To Snitch or Not to Snitch

Yabi Bereket, Staff Writer

Cheating on tests or homework is an act which has no toleration anywhere, especially college. We’re only a couple years away from college, and to have a strike on your record for cheating could ultimately affect your chance of getting into a good college, or one of your choice.
If you see it happening right before your eyes, the choice is up to you: rat the person out or stay quiet. In my opinion, I think the safest answer would be to not say anything.
One of the hardest situations to be in is when you see someone cheating on a test or a quiz.
If I was in that situation, staying out of it would be the safest thing to do because you wouldn’t have to deal with people trying to find out who told, and I personally would feel guilty if I confessed to a teacher.
On the other hand, what if you were cheating on a test? Would you want someone to snitch on you?
To be told on is possibly the most frightening thing that anyone could deal with in their school career, especially in high school.
Recently, the entire sophomore government honors classes was caught cheating on their midterm, because the answers were leaked. Some of the consequences they faced was having to retake a much more harder version of the test.
In some classes, the students were offered a chance to have the guilty person confess themselves, and the whole class wouldn’t have to retake the test.
Unfortunately, that person didn’t come forward, and the innocent students had to pay the price of those who chose to cheat.
Sophomore Casey Bonano, heard from the halls that a strike may have been put on transcripts, even though not everyone cheated. Bonano had her parents email the principle and one of the government teachers, Ms. Richburg, who helped put the rumor to rest that a strike was going to be put on our transcripts.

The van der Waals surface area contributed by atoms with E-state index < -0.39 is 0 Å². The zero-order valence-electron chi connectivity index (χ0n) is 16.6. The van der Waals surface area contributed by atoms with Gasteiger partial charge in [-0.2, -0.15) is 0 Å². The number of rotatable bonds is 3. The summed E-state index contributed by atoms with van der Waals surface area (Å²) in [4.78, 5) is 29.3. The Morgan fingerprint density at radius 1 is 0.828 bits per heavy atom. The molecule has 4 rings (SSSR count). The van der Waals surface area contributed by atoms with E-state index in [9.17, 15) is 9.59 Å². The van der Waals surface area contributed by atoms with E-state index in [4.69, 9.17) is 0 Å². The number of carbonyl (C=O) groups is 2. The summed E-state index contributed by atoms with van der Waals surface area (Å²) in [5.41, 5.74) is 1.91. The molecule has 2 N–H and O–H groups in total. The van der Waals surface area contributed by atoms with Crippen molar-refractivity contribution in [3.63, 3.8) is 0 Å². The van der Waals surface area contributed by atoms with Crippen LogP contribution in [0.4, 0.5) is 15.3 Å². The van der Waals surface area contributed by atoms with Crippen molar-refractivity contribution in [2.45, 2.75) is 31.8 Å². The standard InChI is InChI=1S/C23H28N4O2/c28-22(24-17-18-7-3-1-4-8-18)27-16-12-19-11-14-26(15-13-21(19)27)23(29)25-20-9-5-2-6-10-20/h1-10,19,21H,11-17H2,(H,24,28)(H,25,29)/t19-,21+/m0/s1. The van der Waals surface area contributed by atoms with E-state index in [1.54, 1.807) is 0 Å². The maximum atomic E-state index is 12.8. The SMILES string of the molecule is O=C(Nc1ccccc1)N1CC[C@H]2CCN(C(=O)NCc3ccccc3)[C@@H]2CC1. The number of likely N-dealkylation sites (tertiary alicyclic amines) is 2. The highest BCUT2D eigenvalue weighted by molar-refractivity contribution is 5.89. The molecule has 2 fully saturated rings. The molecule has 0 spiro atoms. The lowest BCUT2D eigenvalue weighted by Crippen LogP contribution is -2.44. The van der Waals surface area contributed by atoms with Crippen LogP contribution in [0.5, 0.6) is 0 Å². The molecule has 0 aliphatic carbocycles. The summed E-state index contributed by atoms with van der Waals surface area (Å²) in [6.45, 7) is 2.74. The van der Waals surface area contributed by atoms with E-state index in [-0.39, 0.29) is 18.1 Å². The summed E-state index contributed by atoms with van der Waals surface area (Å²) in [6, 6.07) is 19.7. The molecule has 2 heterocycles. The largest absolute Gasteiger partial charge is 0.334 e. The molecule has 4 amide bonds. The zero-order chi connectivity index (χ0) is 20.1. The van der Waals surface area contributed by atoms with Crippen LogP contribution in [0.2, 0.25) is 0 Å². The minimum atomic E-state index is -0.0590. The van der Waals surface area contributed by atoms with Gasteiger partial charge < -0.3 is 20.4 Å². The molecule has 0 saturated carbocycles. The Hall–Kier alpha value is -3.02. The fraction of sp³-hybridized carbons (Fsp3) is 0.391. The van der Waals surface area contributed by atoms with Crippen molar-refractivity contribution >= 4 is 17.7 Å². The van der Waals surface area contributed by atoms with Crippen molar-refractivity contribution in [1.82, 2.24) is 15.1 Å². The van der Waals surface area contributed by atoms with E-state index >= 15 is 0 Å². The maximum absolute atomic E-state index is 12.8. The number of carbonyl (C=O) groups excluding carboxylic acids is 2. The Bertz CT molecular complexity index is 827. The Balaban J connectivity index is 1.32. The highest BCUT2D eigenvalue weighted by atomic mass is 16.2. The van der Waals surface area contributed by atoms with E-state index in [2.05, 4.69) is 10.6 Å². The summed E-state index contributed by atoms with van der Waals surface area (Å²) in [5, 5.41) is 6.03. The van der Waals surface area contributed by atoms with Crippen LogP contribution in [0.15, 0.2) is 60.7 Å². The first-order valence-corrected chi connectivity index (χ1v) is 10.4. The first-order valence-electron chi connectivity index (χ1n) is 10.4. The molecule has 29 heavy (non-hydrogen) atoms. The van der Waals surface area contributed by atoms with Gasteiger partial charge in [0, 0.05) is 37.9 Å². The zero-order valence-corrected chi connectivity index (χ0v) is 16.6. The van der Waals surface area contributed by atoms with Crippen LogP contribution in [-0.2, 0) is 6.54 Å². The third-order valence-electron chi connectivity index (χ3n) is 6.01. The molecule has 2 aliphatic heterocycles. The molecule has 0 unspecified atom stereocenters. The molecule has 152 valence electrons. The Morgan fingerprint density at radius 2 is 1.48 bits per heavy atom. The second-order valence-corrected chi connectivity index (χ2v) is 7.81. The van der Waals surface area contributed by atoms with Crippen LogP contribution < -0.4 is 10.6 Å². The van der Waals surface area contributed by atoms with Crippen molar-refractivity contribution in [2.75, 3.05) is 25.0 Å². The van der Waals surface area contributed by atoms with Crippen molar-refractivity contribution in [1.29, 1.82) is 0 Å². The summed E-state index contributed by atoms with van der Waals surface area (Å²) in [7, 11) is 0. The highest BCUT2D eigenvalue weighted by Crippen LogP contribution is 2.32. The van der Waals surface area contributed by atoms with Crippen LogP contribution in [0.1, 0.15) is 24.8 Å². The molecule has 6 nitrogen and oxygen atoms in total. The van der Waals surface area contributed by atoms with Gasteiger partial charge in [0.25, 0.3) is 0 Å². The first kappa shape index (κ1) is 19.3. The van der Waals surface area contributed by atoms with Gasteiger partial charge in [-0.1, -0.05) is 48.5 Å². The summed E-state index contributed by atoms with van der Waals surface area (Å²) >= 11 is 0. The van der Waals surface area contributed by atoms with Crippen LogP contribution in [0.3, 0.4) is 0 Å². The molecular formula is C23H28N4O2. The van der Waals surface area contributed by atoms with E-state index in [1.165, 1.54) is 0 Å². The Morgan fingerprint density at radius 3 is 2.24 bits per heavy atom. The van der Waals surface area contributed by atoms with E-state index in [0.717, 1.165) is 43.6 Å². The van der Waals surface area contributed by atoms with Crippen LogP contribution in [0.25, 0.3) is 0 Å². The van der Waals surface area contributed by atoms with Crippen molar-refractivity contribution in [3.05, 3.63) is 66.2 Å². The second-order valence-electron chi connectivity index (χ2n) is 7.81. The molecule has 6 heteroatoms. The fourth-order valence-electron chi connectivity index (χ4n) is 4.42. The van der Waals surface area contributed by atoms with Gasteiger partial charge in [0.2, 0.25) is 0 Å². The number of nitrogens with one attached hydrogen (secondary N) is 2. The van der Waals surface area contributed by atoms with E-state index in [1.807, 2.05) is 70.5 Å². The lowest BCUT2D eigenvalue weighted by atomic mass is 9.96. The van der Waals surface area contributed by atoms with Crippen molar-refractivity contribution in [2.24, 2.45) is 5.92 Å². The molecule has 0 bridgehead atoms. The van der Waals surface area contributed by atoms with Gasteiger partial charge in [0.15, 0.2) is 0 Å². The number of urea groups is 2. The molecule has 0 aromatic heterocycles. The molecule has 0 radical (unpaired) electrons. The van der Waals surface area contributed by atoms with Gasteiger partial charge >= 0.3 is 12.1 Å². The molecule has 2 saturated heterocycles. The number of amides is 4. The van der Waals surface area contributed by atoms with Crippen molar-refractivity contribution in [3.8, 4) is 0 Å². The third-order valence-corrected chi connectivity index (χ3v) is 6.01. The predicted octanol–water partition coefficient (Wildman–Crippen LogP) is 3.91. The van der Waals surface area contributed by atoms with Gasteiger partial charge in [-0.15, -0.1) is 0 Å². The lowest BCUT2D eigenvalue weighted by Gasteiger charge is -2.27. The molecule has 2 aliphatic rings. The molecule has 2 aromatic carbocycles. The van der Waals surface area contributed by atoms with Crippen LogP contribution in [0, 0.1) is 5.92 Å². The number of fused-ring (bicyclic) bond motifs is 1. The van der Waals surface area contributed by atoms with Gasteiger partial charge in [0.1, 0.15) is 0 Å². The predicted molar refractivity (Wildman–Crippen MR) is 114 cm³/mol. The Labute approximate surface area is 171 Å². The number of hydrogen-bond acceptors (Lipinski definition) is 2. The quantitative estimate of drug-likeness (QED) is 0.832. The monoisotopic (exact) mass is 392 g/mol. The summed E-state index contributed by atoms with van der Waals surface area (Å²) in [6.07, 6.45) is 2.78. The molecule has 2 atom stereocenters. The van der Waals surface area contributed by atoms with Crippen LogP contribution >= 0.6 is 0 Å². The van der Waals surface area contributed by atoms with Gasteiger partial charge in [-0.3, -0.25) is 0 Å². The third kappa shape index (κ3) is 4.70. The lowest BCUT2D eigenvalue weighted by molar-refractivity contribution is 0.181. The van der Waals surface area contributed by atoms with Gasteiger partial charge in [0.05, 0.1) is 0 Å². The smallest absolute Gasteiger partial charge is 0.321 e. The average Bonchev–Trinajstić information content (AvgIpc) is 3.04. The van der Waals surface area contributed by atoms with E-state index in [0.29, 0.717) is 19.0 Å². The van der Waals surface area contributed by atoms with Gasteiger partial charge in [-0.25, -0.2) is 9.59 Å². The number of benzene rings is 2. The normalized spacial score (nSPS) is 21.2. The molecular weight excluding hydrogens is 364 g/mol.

“My mom emailed Ms.Richburg and within twenty minutes, she emailed back saying that’s just a rumor” said sophomore Casey Bonano. Assitant Principal Mr. Schneider came into some classes to talk about the utter disappointment, and to remind the students of the code we follow from the SR&R booklet.
He mentioned how when you sign these booklets, they are contracts between students and the school. By understanding what the booklet says, students are abide to its rules.
This is one example of why cheating just shouldn’t happen in the first place.
Students work for the grade they have, and it is our own fault for not putting in the effort of studying. It’s in one of many instances like this that students wish teachers wouldn’t use the saying about how everyone in the class is bonded, rather than have an individual take the fall.
In high school, it has been well engraved in our minds that even if snitching is the right thing to do, getting caught for snitching can give you a bad reputation among your peers.
The simple fact that snitching and tattle tailing are both words with negative connotations helps to prove the point that it is easiest to just stay out of it.
Telling the truth could sometimes be seen as the annoying, or wrong thing to do, but it could also be something that saves a lot of people from getting into trouble for another person’s fault.
All in all, it comes down to what type of person you are. If your set of virtues are in the right place, then confessing to a teacher would seem to be the honest thing to do; not that keeping your knowledge to yourself makes you a bad person, it just feels as if you have to pick sides with either the teacher, or the students, which most definitely isn’t a situation someone would want to be in.
But keeping it to yourself is always an option, and is the option that seems the safest, because in high school, laying low and playing it safe will help you in the end.